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Biological survey-based programs

Biological surveys are a key method for collecting information. DEWNR collects detailed information on the size, distribution, abundance, growth, birth rates and mortality for species of plants and animals - threatened or common, pests or endemic - in marine and terrestrial environments.


Since 1971, DEWNR has been systematically surveying and mapping the distribution of vascular plants and vertebrate fauna of the state in the Biological Survey of South Australia.


Understanding coast and marine habitats is essential for managing the marine environment. Marine habitat mapping and biological surveys for baseline information have been performed in locations throughout South Australia in collaboration with other various organisations. This significant undertaking can be viewed as a series of 19 baseline reports.


DEWNR has been working on regional scale wetland inventories for a number of years.

Coastal, dune and clifftop

The Coastal Dune and Clifftop Vegetation Survey of SA describes and measures the structure and composition of coastal dune and clifftop plant communities and their relationship to regional and environmental factors. Conducted 1996-1999, this survey added over 22,000 plant records to DEWNR's Biological Databases of SA and nearly 7,000 specimens to the State Herbarium of SA, over 200 of which have conservation significance. This valuable resource is used to help ensure ecologically sustainable development along the coast as well as guide revegetation programs on which local plant species should be used for restoring and stabilising damaged dune systems.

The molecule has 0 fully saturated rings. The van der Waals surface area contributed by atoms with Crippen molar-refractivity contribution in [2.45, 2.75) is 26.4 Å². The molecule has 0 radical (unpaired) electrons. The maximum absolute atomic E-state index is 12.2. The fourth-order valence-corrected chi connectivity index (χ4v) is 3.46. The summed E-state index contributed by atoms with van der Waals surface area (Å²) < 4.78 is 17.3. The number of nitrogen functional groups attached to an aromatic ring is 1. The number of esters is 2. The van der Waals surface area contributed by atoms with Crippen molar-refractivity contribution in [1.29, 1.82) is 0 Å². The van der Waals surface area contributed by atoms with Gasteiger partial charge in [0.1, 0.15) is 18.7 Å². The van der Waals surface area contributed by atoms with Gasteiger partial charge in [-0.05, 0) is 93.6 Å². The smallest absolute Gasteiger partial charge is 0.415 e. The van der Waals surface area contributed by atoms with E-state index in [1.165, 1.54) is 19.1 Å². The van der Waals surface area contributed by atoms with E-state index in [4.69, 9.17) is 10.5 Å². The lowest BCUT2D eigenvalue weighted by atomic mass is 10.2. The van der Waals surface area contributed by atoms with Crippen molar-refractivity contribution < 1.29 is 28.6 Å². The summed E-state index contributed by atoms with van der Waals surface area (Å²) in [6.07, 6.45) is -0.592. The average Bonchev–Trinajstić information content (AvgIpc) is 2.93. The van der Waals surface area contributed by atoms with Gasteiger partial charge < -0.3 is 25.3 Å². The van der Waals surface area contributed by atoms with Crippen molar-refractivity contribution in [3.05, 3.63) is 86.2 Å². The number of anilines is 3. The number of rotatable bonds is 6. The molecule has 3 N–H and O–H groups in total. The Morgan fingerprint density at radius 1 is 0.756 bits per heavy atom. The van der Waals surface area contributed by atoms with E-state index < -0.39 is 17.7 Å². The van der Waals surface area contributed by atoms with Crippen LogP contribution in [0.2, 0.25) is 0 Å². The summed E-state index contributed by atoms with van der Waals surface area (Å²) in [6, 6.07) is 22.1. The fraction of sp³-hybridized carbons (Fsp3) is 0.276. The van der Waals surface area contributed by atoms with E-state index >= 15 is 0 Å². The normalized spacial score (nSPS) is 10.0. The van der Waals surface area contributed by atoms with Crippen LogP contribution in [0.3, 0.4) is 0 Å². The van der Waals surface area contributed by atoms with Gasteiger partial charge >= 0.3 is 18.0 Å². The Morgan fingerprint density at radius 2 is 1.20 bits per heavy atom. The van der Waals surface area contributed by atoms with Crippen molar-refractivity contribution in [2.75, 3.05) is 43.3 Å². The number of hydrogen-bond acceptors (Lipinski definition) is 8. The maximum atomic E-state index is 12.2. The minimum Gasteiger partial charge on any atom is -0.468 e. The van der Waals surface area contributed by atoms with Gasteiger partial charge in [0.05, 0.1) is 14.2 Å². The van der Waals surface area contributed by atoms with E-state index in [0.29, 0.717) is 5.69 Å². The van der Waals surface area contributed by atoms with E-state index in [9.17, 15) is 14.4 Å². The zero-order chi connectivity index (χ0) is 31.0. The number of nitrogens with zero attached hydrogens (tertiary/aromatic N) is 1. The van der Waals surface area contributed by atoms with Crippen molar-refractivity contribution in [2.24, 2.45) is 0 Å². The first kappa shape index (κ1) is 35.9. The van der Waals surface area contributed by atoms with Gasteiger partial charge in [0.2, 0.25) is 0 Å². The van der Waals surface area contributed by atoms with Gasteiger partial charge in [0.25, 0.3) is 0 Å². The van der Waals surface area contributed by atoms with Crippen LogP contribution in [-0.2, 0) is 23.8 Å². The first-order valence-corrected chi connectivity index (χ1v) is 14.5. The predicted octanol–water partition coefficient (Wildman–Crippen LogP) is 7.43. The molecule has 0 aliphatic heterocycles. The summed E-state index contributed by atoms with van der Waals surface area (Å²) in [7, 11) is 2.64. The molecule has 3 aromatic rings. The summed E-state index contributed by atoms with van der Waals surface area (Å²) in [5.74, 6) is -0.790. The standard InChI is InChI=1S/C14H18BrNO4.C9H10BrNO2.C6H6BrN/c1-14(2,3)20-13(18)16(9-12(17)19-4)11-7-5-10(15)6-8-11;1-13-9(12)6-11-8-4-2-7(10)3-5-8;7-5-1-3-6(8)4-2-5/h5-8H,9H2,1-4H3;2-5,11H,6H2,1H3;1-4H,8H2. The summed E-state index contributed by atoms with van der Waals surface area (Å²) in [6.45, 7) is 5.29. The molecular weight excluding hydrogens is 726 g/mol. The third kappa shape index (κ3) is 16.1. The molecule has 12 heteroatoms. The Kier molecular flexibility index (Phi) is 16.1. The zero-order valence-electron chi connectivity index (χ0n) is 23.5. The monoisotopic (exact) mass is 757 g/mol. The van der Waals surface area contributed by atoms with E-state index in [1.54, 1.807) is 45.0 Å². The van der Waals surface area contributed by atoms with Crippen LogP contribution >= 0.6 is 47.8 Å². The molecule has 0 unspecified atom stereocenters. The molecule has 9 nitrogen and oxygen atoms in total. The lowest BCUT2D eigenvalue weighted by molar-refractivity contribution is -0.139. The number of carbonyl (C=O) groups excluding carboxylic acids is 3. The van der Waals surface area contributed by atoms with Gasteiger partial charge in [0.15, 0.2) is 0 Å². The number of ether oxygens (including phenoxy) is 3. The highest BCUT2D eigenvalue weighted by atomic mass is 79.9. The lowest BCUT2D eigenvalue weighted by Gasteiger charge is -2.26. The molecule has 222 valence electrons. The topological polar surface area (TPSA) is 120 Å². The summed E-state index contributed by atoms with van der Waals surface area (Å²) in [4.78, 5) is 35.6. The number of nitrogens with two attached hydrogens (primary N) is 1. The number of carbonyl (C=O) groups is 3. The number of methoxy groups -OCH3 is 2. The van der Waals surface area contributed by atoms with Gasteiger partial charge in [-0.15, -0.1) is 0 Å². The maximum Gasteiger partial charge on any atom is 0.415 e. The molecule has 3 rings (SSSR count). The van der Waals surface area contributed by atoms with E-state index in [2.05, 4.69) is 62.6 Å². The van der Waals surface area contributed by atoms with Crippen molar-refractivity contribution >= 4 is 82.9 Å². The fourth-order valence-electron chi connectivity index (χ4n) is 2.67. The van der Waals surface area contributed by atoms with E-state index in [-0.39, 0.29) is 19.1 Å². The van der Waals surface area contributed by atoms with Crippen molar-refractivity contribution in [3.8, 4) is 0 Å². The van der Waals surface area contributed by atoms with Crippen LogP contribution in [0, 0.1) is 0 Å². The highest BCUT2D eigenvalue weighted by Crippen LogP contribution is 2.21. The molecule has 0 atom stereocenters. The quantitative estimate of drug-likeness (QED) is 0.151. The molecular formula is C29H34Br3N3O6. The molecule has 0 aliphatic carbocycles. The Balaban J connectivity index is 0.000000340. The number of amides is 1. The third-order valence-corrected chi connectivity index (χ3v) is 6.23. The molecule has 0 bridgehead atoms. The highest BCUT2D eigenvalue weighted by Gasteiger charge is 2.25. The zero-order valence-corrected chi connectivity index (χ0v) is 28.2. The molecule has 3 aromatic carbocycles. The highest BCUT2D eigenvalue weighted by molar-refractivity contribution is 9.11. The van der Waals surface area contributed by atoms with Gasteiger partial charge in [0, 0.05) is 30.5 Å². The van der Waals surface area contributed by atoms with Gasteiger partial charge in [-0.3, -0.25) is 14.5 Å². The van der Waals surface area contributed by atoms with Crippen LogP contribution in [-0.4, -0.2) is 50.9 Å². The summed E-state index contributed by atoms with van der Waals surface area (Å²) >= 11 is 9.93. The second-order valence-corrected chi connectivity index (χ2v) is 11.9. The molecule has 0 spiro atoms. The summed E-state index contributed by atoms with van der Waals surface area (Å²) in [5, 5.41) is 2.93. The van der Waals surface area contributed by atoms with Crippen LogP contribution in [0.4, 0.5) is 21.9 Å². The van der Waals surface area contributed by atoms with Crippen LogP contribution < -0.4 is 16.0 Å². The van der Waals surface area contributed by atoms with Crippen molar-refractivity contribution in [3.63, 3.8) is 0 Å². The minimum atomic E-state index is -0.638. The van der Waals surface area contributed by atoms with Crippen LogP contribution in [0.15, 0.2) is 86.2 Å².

Threatened and abundant species

Research and survey efforts are critical for the management of species and populations. Programs are designed specifically to gain a more detailed understanding of species and populations of concern. These data are used to develop plans to recover threatened species or to ensure abundant species are managed sustainably.

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